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Christmas in Miami: 1954

      A holiday chestnut worth reheating over the Shorpy Duraflame.
"Christmas 1954." My grandmother Sarah Hall (1904-2000) in her living room in Miami Shores four years before I was born. She made the mantel decoration, which saw service for many years, with Brazilian pepper berries from a big tree in the backyard, mixed with pine cones, all attached to a chicken wire frame. Grandmother, handy with a needle and thread, also made the curtains. She was, needless to say, big on Christmas. 35mm Kodachrome. View full size.

      A holiday chestnut worth reheating over the Shorpy Duraflame.

"Christmas 1954." My grandmother Sarah Hall (1904-2000) in her living room in Miami Shores four years before I was born. She made the mantel decoration, which saw service for many years, with Brazilian pepper berries from a big tree in the backyard, mixed with pine cones, all attached to a chicken wire frame. Grandmother, handy with a needle and thread, also made the curtains. She was, needless to say, big on Christmas. 35mm Kodachrome. View full size.

On Shorpy:
Today’s Top 5

A holiday chestnut

Definitely worth reheating. We can see this photo has been commented upon for twelve years now, and that it has been presented to us for pleasure and comment in 2011, 2014, 2017, and again now. It brings us together at Christmas, we here in Shorpy-land, and it makes me grateful for this online community of people who take pleasure in this site and who make the effort to express their feelings and knowledge to the rest of us. This year I note those near the bottom in the comments section, back in 2011, who no longer seem to be with us: Vintagetvs, OTY, pattyanne, Born40YearsTooLate, switzarch, CarolMcC. I miss these former Shorpsters, they and stanton_square, Mr. Mel, aenthal, and many others. Some may have given up following the site or stopped commenting, some may have passed on. Thanks to Dave and tterrace for bringing us all together, and best wishes of the season to us all.

Giving today's designers a run for their money

I love your grandmother's aesthetic, beautifully done.

When we aspired to quality

In addition to the elegant items made by Dave's grandmother Hall, her other furnishings reflect her eye for quality. The end table at left has a keyhole, and probably locked. The settee and chair appear to be rosewood. The end table at right has a white marble top, which complements the fireplace mantel. I can't identify any items on the shelves for certain, but they're nice. I suspect the next generation in Dave's family was happy to have these items passed down to them.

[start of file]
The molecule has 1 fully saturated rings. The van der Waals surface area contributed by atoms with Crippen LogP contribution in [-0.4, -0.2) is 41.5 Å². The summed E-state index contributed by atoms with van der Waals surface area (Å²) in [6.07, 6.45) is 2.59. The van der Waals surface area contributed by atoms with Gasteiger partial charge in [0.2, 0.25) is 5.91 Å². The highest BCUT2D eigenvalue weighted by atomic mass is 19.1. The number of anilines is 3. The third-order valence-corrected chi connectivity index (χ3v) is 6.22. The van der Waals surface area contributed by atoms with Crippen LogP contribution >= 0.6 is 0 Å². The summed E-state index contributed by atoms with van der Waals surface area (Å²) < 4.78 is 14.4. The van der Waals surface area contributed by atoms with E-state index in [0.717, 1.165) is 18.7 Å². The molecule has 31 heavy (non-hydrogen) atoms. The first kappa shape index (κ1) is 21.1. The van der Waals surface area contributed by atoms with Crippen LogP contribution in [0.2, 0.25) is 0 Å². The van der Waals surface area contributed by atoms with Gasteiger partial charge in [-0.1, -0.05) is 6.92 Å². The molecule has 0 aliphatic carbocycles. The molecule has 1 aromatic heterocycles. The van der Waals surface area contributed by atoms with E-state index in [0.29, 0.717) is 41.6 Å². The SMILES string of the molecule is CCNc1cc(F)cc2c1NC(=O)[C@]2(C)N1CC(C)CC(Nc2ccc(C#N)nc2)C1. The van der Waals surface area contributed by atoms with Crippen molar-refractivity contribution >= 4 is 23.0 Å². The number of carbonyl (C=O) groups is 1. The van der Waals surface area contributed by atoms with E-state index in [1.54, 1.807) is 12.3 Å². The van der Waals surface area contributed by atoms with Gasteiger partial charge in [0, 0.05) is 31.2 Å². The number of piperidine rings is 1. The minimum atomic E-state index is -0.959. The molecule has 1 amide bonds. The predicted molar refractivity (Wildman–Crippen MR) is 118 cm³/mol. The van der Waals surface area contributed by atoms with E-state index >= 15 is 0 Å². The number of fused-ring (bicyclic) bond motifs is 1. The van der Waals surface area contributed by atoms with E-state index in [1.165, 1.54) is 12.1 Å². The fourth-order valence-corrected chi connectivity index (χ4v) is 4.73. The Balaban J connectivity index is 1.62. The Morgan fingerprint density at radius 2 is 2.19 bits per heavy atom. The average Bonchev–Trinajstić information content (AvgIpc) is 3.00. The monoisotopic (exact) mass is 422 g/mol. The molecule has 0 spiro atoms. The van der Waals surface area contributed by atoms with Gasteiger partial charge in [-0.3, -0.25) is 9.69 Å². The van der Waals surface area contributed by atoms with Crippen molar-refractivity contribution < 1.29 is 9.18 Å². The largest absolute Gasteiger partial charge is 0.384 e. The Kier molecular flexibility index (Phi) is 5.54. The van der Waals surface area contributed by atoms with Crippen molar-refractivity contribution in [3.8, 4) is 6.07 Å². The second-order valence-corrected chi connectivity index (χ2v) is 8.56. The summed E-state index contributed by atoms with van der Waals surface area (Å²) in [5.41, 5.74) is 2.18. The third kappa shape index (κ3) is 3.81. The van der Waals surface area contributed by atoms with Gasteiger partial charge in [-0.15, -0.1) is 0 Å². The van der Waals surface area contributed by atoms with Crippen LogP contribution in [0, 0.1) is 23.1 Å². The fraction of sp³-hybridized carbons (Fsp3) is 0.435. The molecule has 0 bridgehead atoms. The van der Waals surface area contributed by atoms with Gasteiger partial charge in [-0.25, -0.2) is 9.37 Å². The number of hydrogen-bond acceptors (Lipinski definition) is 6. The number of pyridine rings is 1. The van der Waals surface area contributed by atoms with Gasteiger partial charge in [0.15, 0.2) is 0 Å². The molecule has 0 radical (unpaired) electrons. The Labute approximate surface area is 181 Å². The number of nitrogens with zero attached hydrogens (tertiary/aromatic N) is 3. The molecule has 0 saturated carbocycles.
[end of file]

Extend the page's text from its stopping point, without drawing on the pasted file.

Now I'm gonna grouse like the old man I am -- there are several traits young people have today that I like and respect; but I despair that the young people I've encountered have no appreciation for quality furnishings. Anymore, I end up telling them, "If you want a piece of black pressboard furniture, there's an Ikea in Plano. The reason it's so heavy is that's the weight of the glue holding the woodchips together. Solid wood furniture doesn't weigh as much."

Another Photo

I’ve seen other photos of this room, including this one.

Class All the Way

Your grandmother was certainly talented! I also really like the interior colors. With very little adjustment I could live in this decor!


What a beautifully appointed home. And we all know she was the architect of it all.


Lady and decor. We should all be so lucky to have such in our lives.

Two things!

This fascinating photo of a classy person has two elements I find remarkable. First, that built-in shelving and the way the wallpaper (it looks like wallpaper to me) works with it. [The walls are painted textured plaster. - Dave]

The second is the use of color in this room. Not only are the main colors perfect and soothing, but the contrasting colors work so well. For example, the red edging on the drapes and the pale-green fronts on the shelves. Those subtle touches really set off the main colors and add elegance.


Thanks, Dave, for sharing this and for all you do for us!

Classy Christmas !!

Dave, your Grandmother was obviously very talented, and a very classy Lady.The art & style she put into this room is wonderful.

Merry Christmas to all here at Shorpy. Thanks Dave for all you do to allow us to see great pictures like these daily.

Deck the Halls

Glad to know she got to live a long life, another 46 years from then on! A later photo of her would be nice, as well as an early one (wedding, for example)?

Ok, Christmas 1954

Think it’s time this picture gets retired. Looks like many rooms at Christmas I recall back in 1954. Very nice but the gushing comments appear a bit overdone. Hummm wonder way.

[Brilliantly put, although you probably meant "why" and not "way." - Dave]

Grandmother's favorite?

With a second look at your Grandmom's face, while lovely, I sense a strong resolve as well, that would brook no shenanigans from the kids (including grandkids). Or am I wrong and she was a pushover for Dave's charms?

[Grandmother was sugarplums and poinsettias 365 days a year, as all eight of her grandkids would attest. - Dave]

I beg to differ with Carol McC

In the mid-fifties, white walls were not in. That was later, around 1960 or a bit later. Our house had dark walls like this (I was seven in 1955): brown and dark green if I remember rightly.

Fave time of year

The Shorpy Christmas photos have begun! This is my favorite time of year!

One Impressive Lady

What an amazing woman with great talent. I'd love to sit in that room and just take it all in. Tasteful and artistic. A lost art at Christmas.

W O W ! ! ! for the lady. and the photographer?

Impressive!!! everything is in place and looking flawless.
Also, was the lucky husband also the photographer? very nice photo

Impeccable taste

Reminds me of my Nana's house; not only did she have the same bowl as the one on the bottom right shelf, but it also appears that, no matter how sophisticated the decor was, it was never a "Don't Touch!" room, but rather cozy, welcoming and comfortable.

Lovely decor!

A magnificent room (and stark contrast to the wildly colorful and eclecticly overdone Minnesota family I love following here). I bet the rest of the house was equally impressive. MERRY CHRISTMAS!